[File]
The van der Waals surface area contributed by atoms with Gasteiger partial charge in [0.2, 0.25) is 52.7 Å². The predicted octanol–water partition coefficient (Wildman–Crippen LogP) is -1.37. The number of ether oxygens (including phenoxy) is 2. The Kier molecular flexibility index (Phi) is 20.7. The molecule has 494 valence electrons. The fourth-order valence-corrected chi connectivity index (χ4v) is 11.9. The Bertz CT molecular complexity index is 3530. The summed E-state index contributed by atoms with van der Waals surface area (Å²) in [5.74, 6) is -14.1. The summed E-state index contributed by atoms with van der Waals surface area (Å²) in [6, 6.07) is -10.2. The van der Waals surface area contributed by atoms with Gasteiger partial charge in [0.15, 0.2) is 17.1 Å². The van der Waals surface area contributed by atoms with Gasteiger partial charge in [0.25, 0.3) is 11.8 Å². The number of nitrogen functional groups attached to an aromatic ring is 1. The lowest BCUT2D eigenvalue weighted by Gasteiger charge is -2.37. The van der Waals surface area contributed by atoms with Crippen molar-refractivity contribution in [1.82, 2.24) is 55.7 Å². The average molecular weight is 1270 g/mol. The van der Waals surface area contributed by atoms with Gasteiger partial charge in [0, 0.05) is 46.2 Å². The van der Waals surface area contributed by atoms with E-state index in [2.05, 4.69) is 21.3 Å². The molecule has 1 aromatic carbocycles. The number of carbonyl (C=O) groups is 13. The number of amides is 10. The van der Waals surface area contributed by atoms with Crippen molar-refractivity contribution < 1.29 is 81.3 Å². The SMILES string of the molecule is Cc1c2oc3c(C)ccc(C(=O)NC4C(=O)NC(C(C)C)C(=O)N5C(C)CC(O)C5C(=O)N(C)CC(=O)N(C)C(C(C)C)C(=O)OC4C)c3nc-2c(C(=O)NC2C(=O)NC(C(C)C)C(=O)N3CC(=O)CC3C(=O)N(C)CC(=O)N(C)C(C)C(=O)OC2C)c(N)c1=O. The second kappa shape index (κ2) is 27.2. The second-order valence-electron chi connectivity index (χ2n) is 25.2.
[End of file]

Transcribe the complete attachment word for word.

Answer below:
The van der Waals surface area contributed by atoms with Gasteiger partial charge in [0.2, 0.25) is 52.7 Å². The predicted octanol–water partition coefficient (Wildman–Crippen LogP) is -1.37. The number of ether oxygens (including phenoxy) is 2. The Kier molecular flexibility index (Phi) is 20.7. The molecule has 494 valence electrons. The fourth-order valence-corrected chi connectivity index (χ4v) is 11.9. The Bertz CT molecular complexity index is 3530. The summed E-state index contributed by atoms with van der Waals surface area (Å²) in [5.74, 6) is -14.1. The summed E-state index contributed by atoms with van der Waals surface area (Å²) in [6, 6.07) is -10.2. The van der Waals surface area contributed by atoms with Gasteiger partial charge in [0.15, 0.2) is 17.1 Å². The van der Waals surface area contributed by atoms with Gasteiger partial charge in [0.25, 0.3) is 11.8 Å². The number of nitrogen functional groups attached to an aromatic ring is 1. The lowest BCUT2D eigenvalue weighted by Gasteiger charge is -2.37. The van der Waals surface area contributed by atoms with Crippen molar-refractivity contribution in [1.82, 2.24) is 55.7 Å². The average molecular weight is 1270 g/mol. The van der Waals surface area contributed by atoms with Gasteiger partial charge in [0, 0.05) is 46.2 Å². The van der Waals surface area contributed by atoms with E-state index in [2.05, 4.69) is 21.3 Å². The molecule has 1 aromatic carbocycles. The number of carbonyl (C=O) groups is 13. The number of amides is 10. The van der Waals surface area contributed by atoms with Crippen molar-refractivity contribution < 1.29 is 81.3 Å². The SMILES string of the molecule is Cc1c2oc3c(C)ccc(C(=O)NC4C(=O)NC(C(C)C)C(=O)N5C(C)CC(O)C5C(=O)N(C)CC(=O)N(C)C(C(C)C)C(=O)OC4C)c3nc-2c(C(=O)NC2C(=O)NC(C(C)C)C(=O)N3CC(=O)CC3C(=O)N(C)CC(=O)N(C)C(C)C(=O)OC2C)c(N)c1=O. The second kappa shape index (κ2) is 27.2. The second-order valence-electron chi connectivity index (χ2n) is 25.2.